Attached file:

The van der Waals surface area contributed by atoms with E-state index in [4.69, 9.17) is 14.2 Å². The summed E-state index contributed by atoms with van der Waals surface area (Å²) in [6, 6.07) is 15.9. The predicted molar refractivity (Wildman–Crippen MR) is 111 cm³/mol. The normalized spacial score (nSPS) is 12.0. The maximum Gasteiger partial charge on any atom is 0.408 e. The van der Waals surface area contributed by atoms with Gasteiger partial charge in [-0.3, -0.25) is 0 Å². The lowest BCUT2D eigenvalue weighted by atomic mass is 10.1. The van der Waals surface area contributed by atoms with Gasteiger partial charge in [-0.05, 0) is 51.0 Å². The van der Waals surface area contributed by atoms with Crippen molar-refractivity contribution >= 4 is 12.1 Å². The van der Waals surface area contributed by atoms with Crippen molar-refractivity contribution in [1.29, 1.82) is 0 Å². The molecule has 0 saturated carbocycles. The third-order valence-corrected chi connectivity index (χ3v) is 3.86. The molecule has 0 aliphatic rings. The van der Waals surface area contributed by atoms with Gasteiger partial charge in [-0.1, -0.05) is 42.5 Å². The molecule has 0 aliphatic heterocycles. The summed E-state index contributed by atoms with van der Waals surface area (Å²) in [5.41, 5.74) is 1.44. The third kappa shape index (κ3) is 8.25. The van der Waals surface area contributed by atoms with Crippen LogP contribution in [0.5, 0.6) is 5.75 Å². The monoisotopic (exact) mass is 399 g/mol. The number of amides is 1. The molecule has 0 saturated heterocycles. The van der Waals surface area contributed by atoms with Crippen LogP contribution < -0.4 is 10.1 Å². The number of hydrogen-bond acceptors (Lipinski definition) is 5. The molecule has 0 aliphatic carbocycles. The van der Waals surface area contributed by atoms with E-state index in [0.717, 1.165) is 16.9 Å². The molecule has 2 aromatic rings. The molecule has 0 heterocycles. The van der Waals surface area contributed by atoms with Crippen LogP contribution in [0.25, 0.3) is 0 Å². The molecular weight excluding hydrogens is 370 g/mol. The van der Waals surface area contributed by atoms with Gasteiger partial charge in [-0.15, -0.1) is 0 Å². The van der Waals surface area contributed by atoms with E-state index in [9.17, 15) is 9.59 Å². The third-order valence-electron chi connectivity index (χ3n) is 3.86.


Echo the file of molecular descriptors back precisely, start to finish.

The van der Waals surface area contributed by atoms with E-state index in [4.69, 9.17) is 14.2 Å². The summed E-state index contributed by atoms with van der Waals surface area (Å²) in [6, 6.07) is 15.9. The predicted molar refractivity (Wildman–Crippen MR) is 111 cm³/mol. The normalized spacial score (nSPS) is 12.0. The maximum Gasteiger partial charge on any atom is 0.408 e. The van der Waals surface area contributed by atoms with Gasteiger partial charge in [-0.3, -0.25) is 0 Å². The lowest BCUT2D eigenvalue weighted by atomic mass is 10.1. The van der Waals surface area contributed by atoms with Gasteiger partial charge in [-0.05, 0) is 51.0 Å². The van der Waals surface area contributed by atoms with Crippen molar-refractivity contribution >= 4 is 12.1 Å². The van der Waals surface area contributed by atoms with Crippen molar-refractivity contribution in [1.29, 1.82) is 0 Å². The molecule has 0 saturated carbocycles. The third-order valence-corrected chi connectivity index (χ3v) is 3.86. The molecule has 0 aliphatic rings. The van der Waals surface area contributed by atoms with Gasteiger partial charge in [-0.1, -0.05) is 42.5 Å². The molecule has 0 aliphatic heterocycles. The summed E-state index contributed by atoms with van der Waals surface area (Å²) in [5.41, 5.74) is 1.44. The third kappa shape index (κ3) is 8.25. The van der Waals surface area contributed by atoms with Crippen LogP contribution in [0.5, 0.6) is 5.75 Å². The monoisotopic (exact) mass is 399 g/mol. The number of amides is 1. The molecule has 0 saturated heterocycles. The van der Waals surface area contributed by atoms with Crippen LogP contribution < -0.4 is 10.1 Å². The number of hydrogen-bond acceptors (Lipinski definition) is 5. The molecule has 0 aliphatic carbocycles. The van der Waals surface area contributed by atoms with E-state index in [0.717, 1.165) is 16.9 Å². The molecule has 2 aromatic rings. The molecule has 0 heterocycles. The van der Waals surface area contributed by atoms with Crippen LogP contribution in [0.25, 0.3) is 0 Å². The molecular weight excluding hydrogens is 370 g/mol. The van der Waals surface area contributed by atoms with Gasteiger partial charge in [-0.15, -0.1) is 0 Å². The van der Waals surface area contributed by atoms with E-state index in [9.17, 15) is 9.59 Å². The third-order valence-electron chi connectivity index (χ3n) is 3.86.